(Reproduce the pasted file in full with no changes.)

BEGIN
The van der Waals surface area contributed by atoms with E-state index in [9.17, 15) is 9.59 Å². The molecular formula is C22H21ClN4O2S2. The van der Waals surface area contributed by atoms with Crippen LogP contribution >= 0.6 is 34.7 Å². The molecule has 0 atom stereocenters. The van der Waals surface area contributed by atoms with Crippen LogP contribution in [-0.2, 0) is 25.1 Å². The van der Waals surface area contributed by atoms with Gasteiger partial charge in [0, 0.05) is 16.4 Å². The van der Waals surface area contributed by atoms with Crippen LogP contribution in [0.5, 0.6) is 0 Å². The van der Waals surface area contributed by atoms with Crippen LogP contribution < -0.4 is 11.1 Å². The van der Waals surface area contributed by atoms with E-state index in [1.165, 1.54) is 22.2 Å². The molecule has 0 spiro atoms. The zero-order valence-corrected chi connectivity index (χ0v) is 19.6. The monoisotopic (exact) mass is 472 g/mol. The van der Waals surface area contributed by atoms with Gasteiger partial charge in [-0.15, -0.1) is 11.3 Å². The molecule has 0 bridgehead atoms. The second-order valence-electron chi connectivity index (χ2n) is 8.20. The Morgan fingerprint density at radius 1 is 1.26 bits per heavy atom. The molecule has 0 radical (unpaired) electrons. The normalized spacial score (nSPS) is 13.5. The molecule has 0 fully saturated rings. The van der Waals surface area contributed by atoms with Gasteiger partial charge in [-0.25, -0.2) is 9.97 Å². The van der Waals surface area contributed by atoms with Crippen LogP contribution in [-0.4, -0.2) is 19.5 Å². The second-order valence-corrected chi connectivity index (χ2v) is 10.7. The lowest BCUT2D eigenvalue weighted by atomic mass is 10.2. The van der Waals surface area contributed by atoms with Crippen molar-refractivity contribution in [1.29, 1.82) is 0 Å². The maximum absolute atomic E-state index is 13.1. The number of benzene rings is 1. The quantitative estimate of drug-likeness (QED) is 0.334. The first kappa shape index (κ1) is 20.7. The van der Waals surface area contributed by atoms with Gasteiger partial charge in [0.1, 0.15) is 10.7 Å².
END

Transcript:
The van der Waals surface area contributed by atoms with E-state index in [9.17, 15) is 9.59 Å². The molecular formula is C22H21ClN4O2S2. The van der Waals surface area contributed by atoms with Crippen LogP contribution >= 0.6 is 34.7 Å². The molecule has 0 atom stereocenters. The van der Waals surface area contributed by atoms with Crippen LogP contribution in [-0.2, 0) is 25.1 Å². The van der Waals surface area contributed by atoms with Gasteiger partial charge in [0, 0.05) is 16.4 Å². The van der Waals surface area contributed by atoms with Crippen LogP contribution in [0.5, 0.6) is 0 Å². The van der Waals surface area contributed by atoms with Crippen LogP contribution < -0.4 is 11.1 Å². The van der Waals surface area contributed by atoms with E-state index in [1.165, 1.54) is 22.2 Å². The molecule has 0 spiro atoms. The zero-order valence-corrected chi connectivity index (χ0v) is 19.6. The monoisotopic (exact) mass is 472 g/mol. The van der Waals surface area contributed by atoms with Gasteiger partial charge in [-0.15, -0.1) is 11.3 Å². The molecule has 0 bridgehead atoms. The second-order valence-electron chi connectivity index (χ2n) is 8.20. The Morgan fingerprint density at radius 1 is 1.26 bits per heavy atom. The molecule has 0 radical (unpaired) electrons. The normalized spacial score (nSPS) is 13.5. The molecule has 0 fully saturated rings. The van der Waals surface area contributed by atoms with Gasteiger partial charge in [-0.25, -0.2) is 9.97 Å². The van der Waals surface area contributed by atoms with Crippen LogP contribution in [-0.4, -0.2) is 19.5 Å². The second-order valence-corrected chi connectivity index (χ2v) is 10.7. The lowest BCUT2D eigenvalue weighted by atomic mass is 10.2. The van der Waals surface area contributed by atoms with Crippen molar-refractivity contribution in [1.29, 1.82) is 0 Å². The maximum absolute atomic E-state index is 13.1. The number of benzene rings is 1. The quantitative estimate of drug-likeness (QED) is 0.334. The first kappa shape index (κ1) is 20.7. The van der Waals surface area contributed by atoms with Gasteiger partial charge in [0.1, 0.15) is 10.7 Å².